We all know the infomercials that tell us to "call within the next five minutes and we'll throw in a...." Department stores use this strategy too. Sales are usually limited to a couple of days, and sometimes even a few hours. Come in before noon and you can buy these sweaters for only $12, and those pants for only $29. Suddenly we find ourselves thinking, I need sweaters. It's such a great deal. I better get in there while it lasts.

How to resist? Take a deep breath. Think about it. There is always a sale going on somewhere. Even on a regular day you can find all sorts of things marked down. If the item you want isn't on sale, it probably will be soon. So, the real question is, do you actually need the new sweater? Is it really worth the price? What kind of difference will it make in your life/wardrobe? If you are unsure, just leave the sweater there. There will always be clothes to buy and great deals to be had. That is one of life's constants.

Sunday, October 4, 2009

Working Hard

A great quote from President Monson yesterday, that I hope I remember correctly:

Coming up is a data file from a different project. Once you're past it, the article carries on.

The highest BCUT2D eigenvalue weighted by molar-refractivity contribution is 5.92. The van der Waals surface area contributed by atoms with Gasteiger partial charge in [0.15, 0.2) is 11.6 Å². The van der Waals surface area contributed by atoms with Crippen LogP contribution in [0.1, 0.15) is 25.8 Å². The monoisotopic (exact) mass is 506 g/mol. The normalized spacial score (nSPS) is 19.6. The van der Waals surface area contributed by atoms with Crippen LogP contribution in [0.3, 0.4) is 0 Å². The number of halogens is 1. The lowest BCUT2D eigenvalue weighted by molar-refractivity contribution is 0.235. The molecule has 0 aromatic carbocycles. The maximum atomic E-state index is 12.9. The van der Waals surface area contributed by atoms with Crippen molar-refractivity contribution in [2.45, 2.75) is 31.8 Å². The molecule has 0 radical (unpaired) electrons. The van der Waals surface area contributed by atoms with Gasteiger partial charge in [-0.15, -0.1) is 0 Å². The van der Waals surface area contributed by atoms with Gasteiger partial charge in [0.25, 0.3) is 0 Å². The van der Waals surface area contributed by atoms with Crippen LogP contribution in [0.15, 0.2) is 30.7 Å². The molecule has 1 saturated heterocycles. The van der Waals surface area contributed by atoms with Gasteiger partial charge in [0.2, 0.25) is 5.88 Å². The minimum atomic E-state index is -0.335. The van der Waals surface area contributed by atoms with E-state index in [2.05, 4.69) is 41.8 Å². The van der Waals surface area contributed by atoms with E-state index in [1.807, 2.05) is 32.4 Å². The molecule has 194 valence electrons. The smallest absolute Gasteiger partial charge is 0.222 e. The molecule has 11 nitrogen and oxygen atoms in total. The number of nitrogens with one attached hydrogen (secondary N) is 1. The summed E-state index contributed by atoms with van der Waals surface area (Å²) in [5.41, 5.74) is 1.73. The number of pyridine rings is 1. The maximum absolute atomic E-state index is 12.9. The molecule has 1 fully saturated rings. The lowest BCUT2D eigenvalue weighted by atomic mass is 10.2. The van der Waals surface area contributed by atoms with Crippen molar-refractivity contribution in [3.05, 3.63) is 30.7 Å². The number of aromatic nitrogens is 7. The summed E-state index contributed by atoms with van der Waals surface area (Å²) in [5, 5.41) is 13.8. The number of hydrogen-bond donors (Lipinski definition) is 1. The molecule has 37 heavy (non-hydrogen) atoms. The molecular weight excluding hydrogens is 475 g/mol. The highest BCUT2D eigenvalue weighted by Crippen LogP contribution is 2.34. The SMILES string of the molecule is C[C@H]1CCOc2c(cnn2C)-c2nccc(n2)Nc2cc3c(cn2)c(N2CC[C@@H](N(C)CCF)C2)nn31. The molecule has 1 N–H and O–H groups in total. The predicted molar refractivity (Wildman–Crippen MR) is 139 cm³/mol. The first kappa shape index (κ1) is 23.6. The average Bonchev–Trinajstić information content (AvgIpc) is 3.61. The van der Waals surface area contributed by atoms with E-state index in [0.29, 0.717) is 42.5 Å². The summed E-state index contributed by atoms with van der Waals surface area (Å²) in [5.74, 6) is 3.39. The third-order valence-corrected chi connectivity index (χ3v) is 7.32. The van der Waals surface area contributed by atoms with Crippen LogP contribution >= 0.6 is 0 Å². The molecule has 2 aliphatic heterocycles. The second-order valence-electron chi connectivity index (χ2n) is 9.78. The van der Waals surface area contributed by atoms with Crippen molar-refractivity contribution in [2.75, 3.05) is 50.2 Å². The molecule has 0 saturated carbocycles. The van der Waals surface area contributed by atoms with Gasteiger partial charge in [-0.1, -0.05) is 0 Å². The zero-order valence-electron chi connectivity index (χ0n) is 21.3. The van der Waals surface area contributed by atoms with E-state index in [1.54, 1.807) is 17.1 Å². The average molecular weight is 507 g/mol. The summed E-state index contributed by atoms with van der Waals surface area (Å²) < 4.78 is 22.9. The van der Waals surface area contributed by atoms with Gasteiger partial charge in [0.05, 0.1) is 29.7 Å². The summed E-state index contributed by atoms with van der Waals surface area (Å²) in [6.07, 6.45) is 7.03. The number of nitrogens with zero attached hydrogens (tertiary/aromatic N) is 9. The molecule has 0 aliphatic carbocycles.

"Retirement is not part of the Lord's Plan of Salvation."

He focuses on how we shouldn't ever take breaks from our spiritual responsibilities - that there is no way to "earn" some time off from serving the Lord.

I also found an interesting (temporal) article about unemployment. It reminded me of something I wrote in June about Volunteer Work.

Hard Work, No Pay

I still think this is great advice. As pointed out in the article, if we work for free, then we have a lot more choices about what we want to do. We can pick opportunities that will look great on a resume and teach us valuable skills - rather than just fill out resumes and field rejection letters all day.

Thursday, October 1, 2009

Best Reason for a Budget

Jacob, the Book of Mormon prophet said this of wealth:

Before ye seek for riches, seek ye for the kingdom of God. And after ye have obtained a hope in Christ ye shall obtain riches, if ye seek them; and ye will seek them for the intent to do good-- to clothe the naked, and to feed the hungry, and to liberate the captive, and administer relief to the sick and afflicted.

Jacob 2: 18-19

Sometimes when we get so used to saving money, cutting out expenses, and looking for good deals that we forget the reasons we have a budget in the first place. We hold our wallets so tightly closed that we cannot let go. Are we in this so we can endlessly enlarge our net worth? Of course not.

Having a budget allows us to amass money, yes, but we all plan to spend it some time. The goal is to spend our money on things that are truly important to us-- like helping people in need.